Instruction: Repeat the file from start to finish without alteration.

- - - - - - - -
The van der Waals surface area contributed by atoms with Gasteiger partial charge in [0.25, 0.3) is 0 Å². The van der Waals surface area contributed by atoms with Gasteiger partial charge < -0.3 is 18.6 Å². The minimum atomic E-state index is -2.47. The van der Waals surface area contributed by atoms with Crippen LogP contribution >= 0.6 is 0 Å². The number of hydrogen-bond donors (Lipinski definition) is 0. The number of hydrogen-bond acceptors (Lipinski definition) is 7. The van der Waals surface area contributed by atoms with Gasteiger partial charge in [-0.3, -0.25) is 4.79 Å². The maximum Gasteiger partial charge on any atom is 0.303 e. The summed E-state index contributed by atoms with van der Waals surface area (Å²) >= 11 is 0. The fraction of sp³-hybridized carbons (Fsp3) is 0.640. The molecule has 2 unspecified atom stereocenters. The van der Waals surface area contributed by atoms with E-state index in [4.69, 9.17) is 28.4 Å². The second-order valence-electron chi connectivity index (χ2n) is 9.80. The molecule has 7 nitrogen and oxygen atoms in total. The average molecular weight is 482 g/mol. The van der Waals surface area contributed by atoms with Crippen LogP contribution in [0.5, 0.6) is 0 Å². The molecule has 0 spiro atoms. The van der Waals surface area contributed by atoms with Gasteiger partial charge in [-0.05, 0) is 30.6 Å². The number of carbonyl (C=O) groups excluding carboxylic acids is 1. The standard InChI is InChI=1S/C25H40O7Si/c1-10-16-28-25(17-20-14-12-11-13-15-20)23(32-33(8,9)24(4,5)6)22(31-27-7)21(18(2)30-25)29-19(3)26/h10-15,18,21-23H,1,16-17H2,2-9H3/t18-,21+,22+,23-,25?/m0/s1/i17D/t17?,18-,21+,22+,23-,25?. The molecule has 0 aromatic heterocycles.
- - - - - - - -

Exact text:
The van der Waals surface area contributed by atoms with Gasteiger partial charge in [0.25, 0.3) is 0 Å². The van der Waals surface area contributed by atoms with Gasteiger partial charge < -0.3 is 18.6 Å². The minimum atomic E-state index is -2.47. The van der Waals surface area contributed by atoms with Crippen LogP contribution >= 0.6 is 0 Å². The number of hydrogen-bond donors (Lipinski definition) is 0. The number of hydrogen-bond acceptors (Lipinski definition) is 7. The van der Waals surface area contributed by atoms with Gasteiger partial charge in [-0.3, -0.25) is 4.79 Å². The maximum Gasteiger partial charge on any atom is 0.303 e. The summed E-state index contributed by atoms with van der Waals surface area (Å²) >= 11 is 0. The fraction of sp³-hybridized carbons (Fsp3) is 0.640. The molecule has 2 unspecified atom stereocenters. The van der Waals surface area contributed by atoms with E-state index in [4.69, 9.17) is 28.4 Å². The second-order valence-electron chi connectivity index (χ2n) is 9.80. The molecule has 7 nitrogen and oxygen atoms in total. The average molecular weight is 482 g/mol. The van der Waals surface area contributed by atoms with Crippen LogP contribution in [0.5, 0.6) is 0 Å². The molecule has 0 spiro atoms. The van der Waals surface area contributed by atoms with Gasteiger partial charge in [-0.05, 0) is 30.6 Å². The number of carbonyl (C=O) groups excluding carboxylic acids is 1. The standard InChI is InChI=1S/C25H40O7Si/c1-10-16-28-25(17-20-14-12-11-13-15-20)23(32-33(8,9)24(4,5)6)22(31-27-7)21(18(2)30-25)29-19(3)26/h10-15,18,21-23H,1,16-17H2,2-9H3/t18-,21+,22+,23-,25?/m0/s1/i17D/t17?,18-,21+,22+,23-,25?. The molecule has 0 aromatic heterocycles.